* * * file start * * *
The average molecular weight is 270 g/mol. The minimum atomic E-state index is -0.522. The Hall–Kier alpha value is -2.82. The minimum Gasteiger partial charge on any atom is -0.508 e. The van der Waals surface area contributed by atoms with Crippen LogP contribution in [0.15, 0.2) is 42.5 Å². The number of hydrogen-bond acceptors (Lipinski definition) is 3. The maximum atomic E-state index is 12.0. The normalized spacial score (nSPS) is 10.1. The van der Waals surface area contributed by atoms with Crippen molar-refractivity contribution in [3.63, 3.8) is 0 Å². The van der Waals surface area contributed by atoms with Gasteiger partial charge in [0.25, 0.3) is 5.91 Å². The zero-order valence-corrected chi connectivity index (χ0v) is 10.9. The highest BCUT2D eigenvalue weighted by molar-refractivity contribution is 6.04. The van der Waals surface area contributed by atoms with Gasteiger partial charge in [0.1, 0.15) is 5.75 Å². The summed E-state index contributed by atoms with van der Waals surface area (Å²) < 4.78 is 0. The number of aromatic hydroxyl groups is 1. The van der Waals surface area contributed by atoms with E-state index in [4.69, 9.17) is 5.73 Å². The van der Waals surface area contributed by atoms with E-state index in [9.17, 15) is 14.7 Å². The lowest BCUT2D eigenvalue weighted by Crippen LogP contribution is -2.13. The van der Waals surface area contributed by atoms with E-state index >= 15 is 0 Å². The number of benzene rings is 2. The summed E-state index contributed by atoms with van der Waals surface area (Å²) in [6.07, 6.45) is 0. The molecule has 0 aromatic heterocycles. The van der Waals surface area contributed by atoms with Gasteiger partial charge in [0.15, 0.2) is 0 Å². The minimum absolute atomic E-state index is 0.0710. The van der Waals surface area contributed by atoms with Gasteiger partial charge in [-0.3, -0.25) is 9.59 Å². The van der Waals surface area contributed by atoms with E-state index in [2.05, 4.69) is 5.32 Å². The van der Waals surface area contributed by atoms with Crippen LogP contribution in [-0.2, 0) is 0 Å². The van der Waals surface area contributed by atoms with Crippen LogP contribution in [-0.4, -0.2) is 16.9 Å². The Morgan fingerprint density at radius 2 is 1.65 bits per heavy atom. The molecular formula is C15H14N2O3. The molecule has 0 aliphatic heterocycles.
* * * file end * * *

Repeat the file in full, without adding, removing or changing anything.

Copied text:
The average molecular weight is 270 g/mol. The minimum atomic E-state index is -0.522. The Hall–Kier alpha value is -2.82. The minimum Gasteiger partial charge on any atom is -0.508 e. The van der Waals surface area contributed by atoms with Crippen LogP contribution in [0.15, 0.2) is 42.5 Å². The number of hydrogen-bond acceptors (Lipinski definition) is 3. The maximum atomic E-state index is 12.0. The normalized spacial score (nSPS) is 10.1. The van der Waals surface area contributed by atoms with Crippen molar-refractivity contribution in [3.63, 3.8) is 0 Å². The van der Waals surface area contributed by atoms with Gasteiger partial charge in [0.25, 0.3) is 5.91 Å². The zero-order valence-corrected chi connectivity index (χ0v) is 10.9. The highest BCUT2D eigenvalue weighted by molar-refractivity contribution is 6.04. The van der Waals surface area contributed by atoms with Gasteiger partial charge in [0.1, 0.15) is 5.75 Å². The summed E-state index contributed by atoms with van der Waals surface area (Å²) < 4.78 is 0. The number of aromatic hydroxyl groups is 1. The van der Waals surface area contributed by atoms with E-state index in [4.69, 9.17) is 5.73 Å². The van der Waals surface area contributed by atoms with E-state index in [9.17, 15) is 14.7 Å². The lowest BCUT2D eigenvalue weighted by Crippen LogP contribution is -2.13. The van der Waals surface area contributed by atoms with E-state index >= 15 is 0 Å². The number of benzene rings is 2. The summed E-state index contributed by atoms with van der Waals surface area (Å²) in [6.07, 6.45) is 0. The molecule has 0 aromatic heterocycles. The van der Waals surface area contributed by atoms with Gasteiger partial charge in [0.15, 0.2) is 0 Å². The minimum absolute atomic E-state index is 0.0710. The van der Waals surface area contributed by atoms with Gasteiger partial charge in [-0.3, -0.25) is 9.59 Å². The van der Waals surface area contributed by atoms with E-state index in [2.05, 4.69) is 5.32 Å². The van der Waals surface area contributed by atoms with Crippen LogP contribution in [-0.2, 0) is 0 Å². The van der Waals surface area contributed by atoms with Crippen LogP contribution in [-0.4, -0.2) is 16.9 Å². The Morgan fingerprint density at radius 2 is 1.65 bits per heavy atom. The molecular formula is C15H14N2O3. The molecule has 0 aliphatic heterocycles.